AUS EINEM GUSS Introduction

One hundred years of Art Cast Foundry Noack represents four generations of business and family tradition in which the management has always been passed on from father to son. Starting with Traugott Noack (1865-1941) who founded this Foundry on 1st July 1899, followed by Fritz Noack (1904-1981), Gerhard Noack (born 1931) and Bert Noack (born 1964) who became the owner in 1992.
The history of this unique foundry is marked by extraordinary assignments from outstanding artists, e.g. Carl Seffner, Max Klinger, Kurt Kluge, Matthieu Molitor, Hans Zeissig, Walter Arnold, Rudolf Oelzner, Theo Balden, Gerhard Geyer, Wieland Förster, Jenny Mucchi-Wiegmann, Wolfgang Mattheuer, and May Marx. Their beautiful works are now to be seen in the townscape of Leipzig and elsewhere. Besides their work as bronze casters, the Noack's have become an important partner in the preservation and restoration of bronze monuments since the end of World War II.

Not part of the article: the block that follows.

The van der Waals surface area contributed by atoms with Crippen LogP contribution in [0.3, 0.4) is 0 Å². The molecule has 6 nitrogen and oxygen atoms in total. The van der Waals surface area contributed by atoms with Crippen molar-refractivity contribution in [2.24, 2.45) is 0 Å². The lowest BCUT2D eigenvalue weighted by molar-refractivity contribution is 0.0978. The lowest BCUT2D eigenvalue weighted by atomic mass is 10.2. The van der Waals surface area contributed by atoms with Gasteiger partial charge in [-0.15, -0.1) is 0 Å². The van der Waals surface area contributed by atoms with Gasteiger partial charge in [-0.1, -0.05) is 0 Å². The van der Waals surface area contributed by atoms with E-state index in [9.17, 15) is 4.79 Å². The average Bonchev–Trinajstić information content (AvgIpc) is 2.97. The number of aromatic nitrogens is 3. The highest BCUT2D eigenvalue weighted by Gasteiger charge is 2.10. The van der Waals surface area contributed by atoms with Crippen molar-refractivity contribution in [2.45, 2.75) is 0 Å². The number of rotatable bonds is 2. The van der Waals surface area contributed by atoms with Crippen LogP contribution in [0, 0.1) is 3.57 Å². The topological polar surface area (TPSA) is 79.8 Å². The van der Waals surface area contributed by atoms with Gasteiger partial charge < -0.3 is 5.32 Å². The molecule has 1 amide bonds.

It is also noteworthy that the Noacks still preserve and use historic casting techniques which are lost in other foundries. A lot of the works that were cast by the Noacks are museum pieces now. The exhibition and this publication show the large profils of Art Cast Foundry Noack and provide an opportunity to thank alt its friends and its own team of skilled specialists for their excellent and constructive cooperation.

Prof. Dr. Arnold Vogt, Leipzig University of Applied Sciences, Germany